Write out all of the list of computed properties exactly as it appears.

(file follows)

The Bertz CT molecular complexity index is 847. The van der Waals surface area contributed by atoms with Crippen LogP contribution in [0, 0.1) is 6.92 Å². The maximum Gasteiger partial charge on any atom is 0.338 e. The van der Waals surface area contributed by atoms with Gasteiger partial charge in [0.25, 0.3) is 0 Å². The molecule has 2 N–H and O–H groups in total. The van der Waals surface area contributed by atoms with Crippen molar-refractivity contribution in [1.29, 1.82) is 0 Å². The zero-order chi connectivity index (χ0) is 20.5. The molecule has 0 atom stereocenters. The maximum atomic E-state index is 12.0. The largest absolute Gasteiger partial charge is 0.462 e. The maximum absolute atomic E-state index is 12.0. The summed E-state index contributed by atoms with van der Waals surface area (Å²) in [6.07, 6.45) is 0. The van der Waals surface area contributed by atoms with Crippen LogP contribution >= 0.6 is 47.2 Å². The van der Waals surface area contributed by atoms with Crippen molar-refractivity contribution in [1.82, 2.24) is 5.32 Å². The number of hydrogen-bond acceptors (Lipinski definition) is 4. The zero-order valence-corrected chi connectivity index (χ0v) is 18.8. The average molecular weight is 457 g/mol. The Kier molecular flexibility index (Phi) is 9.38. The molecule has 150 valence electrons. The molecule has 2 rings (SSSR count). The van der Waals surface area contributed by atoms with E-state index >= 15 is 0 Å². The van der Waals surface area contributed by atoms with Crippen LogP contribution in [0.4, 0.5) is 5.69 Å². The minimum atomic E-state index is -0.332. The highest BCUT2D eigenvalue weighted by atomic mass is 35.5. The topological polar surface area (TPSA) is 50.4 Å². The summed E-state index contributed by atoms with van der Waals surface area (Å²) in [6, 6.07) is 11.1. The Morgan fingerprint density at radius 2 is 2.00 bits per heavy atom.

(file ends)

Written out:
The Bertz CT molecular complexity index is 847. The van der Waals surface area contributed by atoms with Crippen LogP contribution in [0, 0.1) is 6.92 Å². The maximum Gasteiger partial charge on any atom is 0.338 e. The van der Waals surface area contributed by atoms with Gasteiger partial charge in [0.25, 0.3) is 0 Å². The molecule has 2 N–H and O–H groups in total. The van der Waals surface area contributed by atoms with Crippen molar-refractivity contribution in [1.29, 1.82) is 0 Å². The zero-order chi connectivity index (χ0) is 20.5. The molecule has 0 atom stereocenters. The maximum atomic E-state index is 12.0. The largest absolute Gasteiger partial charge is 0.462 e. The maximum absolute atomic E-state index is 12.0. The summed E-state index contributed by atoms with van der Waals surface area (Å²) in [6.07, 6.45) is 0. The van der Waals surface area contributed by atoms with Crippen LogP contribution >= 0.6 is 47.2 Å². The van der Waals surface area contributed by atoms with Crippen molar-refractivity contribution in [1.82, 2.24) is 5.32 Å². The number of hydrogen-bond acceptors (Lipinski definition) is 4. The zero-order valence-corrected chi connectivity index (χ0v) is 18.8. The average molecular weight is 457 g/mol. The Kier molecular flexibility index (Phi) is 9.38. The molecule has 150 valence electrons. The molecule has 2 rings (SSSR count). The van der Waals surface area contributed by atoms with E-state index >= 15 is 0 Å². The van der Waals surface area contributed by atoms with Crippen LogP contribution in [0.4, 0.5) is 5.69 Å². The minimum atomic E-state index is -0.332. The highest BCUT2D eigenvalue weighted by atomic mass is 35.5. The topological polar surface area (TPSA) is 50.4 Å². The summed E-state index contributed by atoms with van der Waals surface area (Å²) in [6, 6.07) is 11.1. The Morgan fingerprint density at radius 2 is 2.00 bits per heavy atom.